Nanoleaf’s next light panels will apparently learn and adapt to you (updated)

Mix and match geometric shapes are coming soon.

Nanoleaf is known for its colorful, modular wall lighting tiles which sync with your music and gaming controls. At CES last year, it showed off its smart home control unit, an illuminated dodecahedron. Now, for CES this year, it has announced an integrated learning lighting system.

The new Nanoleaf Learning Series is designed to be a more intelligent smart light system, which learns from its users and reacts to their needs. Nanoleaf says the system minimizes the need for adjustments or voice controls by learning from users' behavior and reacting to it to provide light where it's needed.

We don't know how the system will work yet, but the company has revealed it will use Nanoleaf's signature modular lighting panels with network sensors and a proprietary intelligent learning algorithm. In the future, the company will introduce a range of Unified Light Panels, modular smart lights beginning with touch-reactive hexagons. Following these will be other geometric shapes so users can create their own designs and shapes.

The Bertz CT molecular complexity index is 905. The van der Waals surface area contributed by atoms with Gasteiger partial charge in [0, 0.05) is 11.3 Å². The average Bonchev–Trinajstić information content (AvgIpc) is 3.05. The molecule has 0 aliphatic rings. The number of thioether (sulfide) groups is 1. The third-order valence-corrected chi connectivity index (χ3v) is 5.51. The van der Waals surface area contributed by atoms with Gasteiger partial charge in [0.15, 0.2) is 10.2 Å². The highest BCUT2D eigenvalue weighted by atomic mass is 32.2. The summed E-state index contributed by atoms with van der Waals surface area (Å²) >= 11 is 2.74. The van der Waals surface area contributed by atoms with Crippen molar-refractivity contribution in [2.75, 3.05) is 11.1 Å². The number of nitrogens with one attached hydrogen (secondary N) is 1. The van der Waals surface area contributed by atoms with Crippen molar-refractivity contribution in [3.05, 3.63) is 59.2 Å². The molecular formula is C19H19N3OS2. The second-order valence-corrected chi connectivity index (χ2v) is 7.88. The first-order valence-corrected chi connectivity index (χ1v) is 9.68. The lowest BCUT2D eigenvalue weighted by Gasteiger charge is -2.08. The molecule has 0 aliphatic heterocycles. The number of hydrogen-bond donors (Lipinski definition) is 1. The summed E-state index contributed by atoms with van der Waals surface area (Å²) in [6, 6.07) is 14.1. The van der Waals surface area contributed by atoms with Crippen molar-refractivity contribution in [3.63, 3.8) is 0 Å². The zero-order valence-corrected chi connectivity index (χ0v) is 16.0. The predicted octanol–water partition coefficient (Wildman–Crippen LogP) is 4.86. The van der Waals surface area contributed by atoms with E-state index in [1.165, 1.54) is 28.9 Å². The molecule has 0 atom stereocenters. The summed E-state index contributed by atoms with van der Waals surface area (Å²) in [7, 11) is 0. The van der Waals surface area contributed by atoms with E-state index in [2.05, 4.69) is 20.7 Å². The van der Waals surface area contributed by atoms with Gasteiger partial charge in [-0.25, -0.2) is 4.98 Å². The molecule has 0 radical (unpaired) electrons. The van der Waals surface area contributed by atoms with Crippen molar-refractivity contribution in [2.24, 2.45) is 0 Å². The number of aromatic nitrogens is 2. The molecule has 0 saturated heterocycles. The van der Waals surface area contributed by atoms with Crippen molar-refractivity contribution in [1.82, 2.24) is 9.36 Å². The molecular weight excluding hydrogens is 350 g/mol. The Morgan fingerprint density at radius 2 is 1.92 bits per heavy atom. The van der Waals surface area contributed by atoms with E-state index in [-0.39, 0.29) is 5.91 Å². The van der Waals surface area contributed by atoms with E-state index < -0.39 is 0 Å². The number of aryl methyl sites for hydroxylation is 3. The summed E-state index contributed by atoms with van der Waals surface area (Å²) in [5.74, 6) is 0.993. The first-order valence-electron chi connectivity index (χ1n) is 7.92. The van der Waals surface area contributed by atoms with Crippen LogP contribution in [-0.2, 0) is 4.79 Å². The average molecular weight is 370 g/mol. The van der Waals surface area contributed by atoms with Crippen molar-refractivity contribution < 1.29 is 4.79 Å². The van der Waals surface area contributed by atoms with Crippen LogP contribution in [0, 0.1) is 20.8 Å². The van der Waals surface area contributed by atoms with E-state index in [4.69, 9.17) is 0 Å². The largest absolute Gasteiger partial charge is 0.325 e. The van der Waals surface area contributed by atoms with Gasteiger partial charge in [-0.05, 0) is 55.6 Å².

The new hexagons will be on display at Nanoleaf's booth at CES in the next few days.

Update: 11:30pm 01/03/2020: A Nanoleaf spokesperson contacted Engadget to give some more details about how the U-IQ learning system will work and confirmed that the system will work with light bulbs as well as the light panels.

By "combining a network of sensors and a proprietary intelligent learning algorithm," the system will learn the schedules and behaviors of its users. As an example of the system in practice, "each room's lights will know when you're approaching and will gradually begin to turn on even before you enter and turn off as you leave."

The system will work with the products in the Nanoleaf Learning Series (Learning Switch, Button, Gateway and Bulb) which can be linked together to form a sensory network which gathers data on your behavior and allows the products to communicate with each other, in order to predict the kind of light you'll need.